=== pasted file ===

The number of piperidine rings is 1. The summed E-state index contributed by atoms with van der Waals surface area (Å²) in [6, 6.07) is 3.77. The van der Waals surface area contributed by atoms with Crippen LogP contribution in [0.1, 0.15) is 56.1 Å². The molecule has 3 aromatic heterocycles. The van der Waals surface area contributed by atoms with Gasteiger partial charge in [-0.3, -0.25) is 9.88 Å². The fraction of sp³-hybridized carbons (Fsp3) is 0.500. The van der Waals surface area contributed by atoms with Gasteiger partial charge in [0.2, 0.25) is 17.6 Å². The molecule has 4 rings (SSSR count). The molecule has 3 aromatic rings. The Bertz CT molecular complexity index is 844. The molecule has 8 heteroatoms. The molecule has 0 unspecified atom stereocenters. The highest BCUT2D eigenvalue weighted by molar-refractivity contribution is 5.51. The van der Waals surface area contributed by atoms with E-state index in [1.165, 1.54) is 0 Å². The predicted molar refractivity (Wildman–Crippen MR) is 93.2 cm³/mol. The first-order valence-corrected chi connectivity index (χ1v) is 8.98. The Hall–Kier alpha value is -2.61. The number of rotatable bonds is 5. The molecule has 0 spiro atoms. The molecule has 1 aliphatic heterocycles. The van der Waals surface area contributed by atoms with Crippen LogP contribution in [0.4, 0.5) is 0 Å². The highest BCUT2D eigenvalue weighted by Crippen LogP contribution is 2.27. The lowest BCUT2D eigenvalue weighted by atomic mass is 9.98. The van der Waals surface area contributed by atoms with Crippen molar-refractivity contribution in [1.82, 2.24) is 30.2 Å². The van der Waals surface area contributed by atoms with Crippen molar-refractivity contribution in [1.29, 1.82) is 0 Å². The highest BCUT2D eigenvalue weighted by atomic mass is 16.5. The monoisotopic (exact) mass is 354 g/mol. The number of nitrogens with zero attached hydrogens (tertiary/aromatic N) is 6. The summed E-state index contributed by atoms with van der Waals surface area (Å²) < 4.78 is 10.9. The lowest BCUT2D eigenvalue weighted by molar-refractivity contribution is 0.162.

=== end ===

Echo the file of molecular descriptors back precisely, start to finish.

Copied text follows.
The number of piperidine rings is 1. The summed E-state index contributed by atoms with van der Waals surface area (Å²) in [6, 6.07) is 3.77. The van der Waals surface area contributed by atoms with Crippen LogP contribution in [0.1, 0.15) is 56.1 Å². The molecule has 3 aromatic heterocycles. The van der Waals surface area contributed by atoms with Gasteiger partial charge in [-0.3, -0.25) is 9.88 Å². The fraction of sp³-hybridized carbons (Fsp3) is 0.500. The van der Waals surface area contributed by atoms with Gasteiger partial charge in [0.2, 0.25) is 17.6 Å². The molecule has 4 rings (SSSR count). The molecule has 3 aromatic rings. The Bertz CT molecular complexity index is 844. The molecule has 8 heteroatoms. The molecule has 0 unspecified atom stereocenters. The highest BCUT2D eigenvalue weighted by molar-refractivity contribution is 5.51. The van der Waals surface area contributed by atoms with E-state index in [1.165, 1.54) is 0 Å². The predicted molar refractivity (Wildman–Crippen MR) is 93.2 cm³/mol. The first-order valence-corrected chi connectivity index (χ1v) is 8.98. The Hall–Kier alpha value is -2.61. The number of rotatable bonds is 5. The molecule has 0 spiro atoms. The molecule has 1 aliphatic heterocycles. The van der Waals surface area contributed by atoms with Crippen LogP contribution in [0.4, 0.5) is 0 Å². The highest BCUT2D eigenvalue weighted by Crippen LogP contribution is 2.27. The lowest BCUT2D eigenvalue weighted by atomic mass is 9.98. The van der Waals surface area contributed by atoms with Crippen molar-refractivity contribution in [1.82, 2.24) is 30.2 Å². The van der Waals surface area contributed by atoms with Crippen molar-refractivity contribution in [1.29, 1.82) is 0 Å². The highest BCUT2D eigenvalue weighted by atomic mass is 16.5. The monoisotopic (exact) mass is 354 g/mol. The number of nitrogens with zero attached hydrogens (tertiary/aromatic N) is 6. The summed E-state index contributed by atoms with van der Waals surface area (Å²) < 4.78 is 10.9. The lowest BCUT2D eigenvalue weighted by molar-refractivity contribution is 0.162.